I walked full of myself and very strong
crossing the bridge disdainfully
sculpting the looks
taught tight black cruel
why should I care, I told myself, and you,
don’t you dare even touch me!
Behind two crazy old women I slowed down
and overtaking one discovered myself
between a woman weighed down by talking
and another silently walking.
Then with untouched fury I went forward
past those lost lurching impediments.
Suddenly a girl appeared
at the streetlight across from me—a beggar.
One in front of me, the others behind,
the light wasn’t green so I looked at them.
I complicated my sight. I was in the distance,
but weakness made my legs go white.
(translated by David Shapiro with Gini Alhadeff)
Something like a phenomenological reduction, a “bracketing,” takes place in moments like these—a witnessing of consciousness, with a suspension of judgment. Fortunately, Cavalli’s wit, often a byproduct of her obsession with romantic love, makes her work something other than a phenomenologist’s dry digest. As she writes of desire at the end of one poem, “it’s the remedy that makes the illness.” For Cavalli, this paradox is rooted in the body at some cellular level:
… But in me physiology
still reigns intact, and forces me to dream:
the cure: an offer of endorphins
from you who are my pusher.
… Why should one want you
for a remedy? Why if your lips
part when, lying down, you opt
for the good and in double vowels say
I love you, no longer proudly chaste but
all absorbed in drinking up my fervor,
why does my blood decide to flow then
harmonious and smooth along the veins
carrying honey to my orphan head.
(from “The sky is blue again today,” translated by Gini Alhadeff)
As with so many Cavalli poems it’s hard to say if this scene is happening in reality or is being imagined by the speaker. The “real world” and the imagination tend to work on each other as reagents in her poems. The subsequent chemical reaction produces a lot of torque in either direction, an energy that is sometimes densely figurative, though oddly fluid, mercurial in temperament—her syntax surging in the direction of whatever surprised space of insight or feeling opens up.
Cavalli’s marvelous syntactical energy, with its steep changes in perceptual scale and altered perspectives and its sudden bursts of metaphoric radiation, are largely rendered successfully into an American idiom by the extended group of her translators, an estimable bunch that includes Mark Strand, Rosanna Warren, Kenneth Koch, Jorie Graham, Judith Baumel, J.D. McClatchy, and Jonathan Galassi, besides Alhadeff, Brock and Shapiro. Occasionally, there are missteps and infelicities in this effort, and one wonders if these might have been avoided under the consistent work of one hand. These missteps seem to occur when the translators try to stick slavishly to the original Italian. “I those isotopes don’t want to drink/my thyroid I do not want to lose” is just awkward sounding in American English, regardless of how close it comes to the syntax of the Italian idiom. Luckily, this kind of thing is rare in My Poems Won’t Change the World, and shouldn’t stand in the way of anyone reading Cavalli’s fresh, nuanced, energizing work—like Benn’s, her voice implicitly challenges the complacencies of American poets. It has been almost thirty years since the last poet in translation to have a widespread effect on American poets: the Slovene Tomaz Salamun. Given a chance, the work of Gottfried Benn and Patrizia Cavalli might have just as strong an influence, at a moment when we could surely use it.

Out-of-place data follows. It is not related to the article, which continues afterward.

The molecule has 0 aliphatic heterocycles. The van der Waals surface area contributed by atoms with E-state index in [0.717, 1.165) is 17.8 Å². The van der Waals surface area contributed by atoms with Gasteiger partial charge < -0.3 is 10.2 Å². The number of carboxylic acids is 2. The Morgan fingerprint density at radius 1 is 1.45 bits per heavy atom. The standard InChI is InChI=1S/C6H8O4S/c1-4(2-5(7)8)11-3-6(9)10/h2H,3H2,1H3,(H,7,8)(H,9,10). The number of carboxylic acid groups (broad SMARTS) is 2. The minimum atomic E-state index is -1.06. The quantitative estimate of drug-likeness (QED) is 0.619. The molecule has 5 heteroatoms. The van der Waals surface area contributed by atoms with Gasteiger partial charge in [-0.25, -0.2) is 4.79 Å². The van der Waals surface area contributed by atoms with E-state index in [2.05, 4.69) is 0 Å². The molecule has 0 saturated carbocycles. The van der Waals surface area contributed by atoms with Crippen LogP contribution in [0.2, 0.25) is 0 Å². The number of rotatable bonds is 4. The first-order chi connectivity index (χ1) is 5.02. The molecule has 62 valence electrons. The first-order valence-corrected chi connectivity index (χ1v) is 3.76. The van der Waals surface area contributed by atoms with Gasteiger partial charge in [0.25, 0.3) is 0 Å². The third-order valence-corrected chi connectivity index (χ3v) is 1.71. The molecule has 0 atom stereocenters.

David Rivard’s new book, Standoff, will appear from Graywolf in early 2016. He is the author of five other books of poetry: Otherwise Elsewhere, Sugartown, Bewitched Playground, Wise Poison, winner of the James Laughlin Prize from the Academy of American Poets and a finalist for the Los Angeles Times Book Award, and Torque, winner of the Agnes Lynch Starrett Poetry Prize. Rivard’s poems and essays appear regularly in APR, Ploughshares, Poetry, TriQuarterly, Poetry London, Pushcart Prize, Best American Poetry, and other magazines and anthologies. Among his awards are fellowships from the Guggenheim Foundation, the Civitella Ranieri Foundation, the National Endowment for the Arts, and the Fine Arts Work Center in Provincetown, as well as the Shestack Prize from the American Poetry Review and the O. B. Hardison Jr. Poetry Prize from the Folger Shakespeare Library, in recognition of both his writing and teaching. Rivard is currently the director of the MFA Program in Writing at the University of New Hampshire.